New Study On Mice Shows That Gray Hair Could Be Linked To Viral Infection In Immune System


For years, gray hair was associated with old age, but there are some people who would get premature gray hair at a young age. Others have stated that their gray hair came from a sort of tragedy or the daily stress of life.

However, a new a new study shows that getting gray hair may stem from a person's immune system.

Gray Hair Means Infection?

In a test conducted on mice, researchers at the National Institutes of Health and the University of Alabama, Birmingham showed that an overactive immune response can lead to gray hair. The study revealed that a molecule that is involved in hair and skin pigmentation also controls certain immune genes.

The authors of the study stated that when a body is under attack from a virus, the innate immune system kicks in to fight it. Cells in the body have the ability to detect any type of foreign invader and the respond by producing interferons, which are signaling molecules. Interferons then signal other cells to take action against the viral infection.

Hair color is linked to the melanocyte stem cells found in hair follicles. When a person loses their hair and grows it back, melanocyte stem cells serve as a supply for the melanocytes, which are cells that produce a pigment called melanin. Without these cells, hair will turn a gray color.

How Mice Played A Role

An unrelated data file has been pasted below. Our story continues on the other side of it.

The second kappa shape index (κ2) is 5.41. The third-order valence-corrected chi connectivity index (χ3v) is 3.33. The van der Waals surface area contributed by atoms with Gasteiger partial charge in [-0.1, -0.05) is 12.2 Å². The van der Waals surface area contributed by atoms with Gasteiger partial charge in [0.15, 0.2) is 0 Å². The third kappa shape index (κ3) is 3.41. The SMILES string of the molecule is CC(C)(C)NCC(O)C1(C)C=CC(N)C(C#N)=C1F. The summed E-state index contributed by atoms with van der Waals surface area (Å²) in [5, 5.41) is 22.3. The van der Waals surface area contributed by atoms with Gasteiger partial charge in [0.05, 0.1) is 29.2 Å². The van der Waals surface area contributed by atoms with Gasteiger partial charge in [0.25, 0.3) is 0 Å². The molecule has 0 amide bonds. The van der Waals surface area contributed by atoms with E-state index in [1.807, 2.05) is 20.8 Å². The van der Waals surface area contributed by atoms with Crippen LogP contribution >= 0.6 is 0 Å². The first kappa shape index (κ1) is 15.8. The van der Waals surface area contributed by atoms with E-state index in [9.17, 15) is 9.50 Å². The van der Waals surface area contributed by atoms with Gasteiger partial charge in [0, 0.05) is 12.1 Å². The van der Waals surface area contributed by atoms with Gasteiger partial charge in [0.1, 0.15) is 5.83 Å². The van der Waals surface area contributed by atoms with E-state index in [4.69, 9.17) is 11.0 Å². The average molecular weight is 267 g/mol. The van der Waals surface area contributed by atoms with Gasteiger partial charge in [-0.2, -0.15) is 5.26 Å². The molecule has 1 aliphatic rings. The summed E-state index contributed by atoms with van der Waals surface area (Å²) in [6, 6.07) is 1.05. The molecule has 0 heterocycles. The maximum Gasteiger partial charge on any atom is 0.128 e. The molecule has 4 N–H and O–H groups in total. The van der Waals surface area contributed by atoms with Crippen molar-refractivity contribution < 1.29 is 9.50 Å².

The researchers that conducted this study tested the gray hair in mice, which is how they discovered the link between the innate immune system and the MITF factor, a protein that also keeps interferon in check.

For the mice, if the MITFs control on the interferon response was lost in the melanocyte stem cells, the hair on the mice turned gray. The experiment also showed that when the innate immune system was activated, it increased the gray hair in mice that were predisposed to already getting it.

The lead researcher of the study, Melissa L. Harris, stressed that these findings were done on mice. Therefore, more research is needed before it can be assumed this also happens in humans.

"All of this work was done in mice, and so we are hesitant to make too many inferences to humans without further experimentation," Harris stated.

The new study does, however, shine some hope in pigmentation diseases such as vitiligo, which is a condition that causes discolored skin patches.

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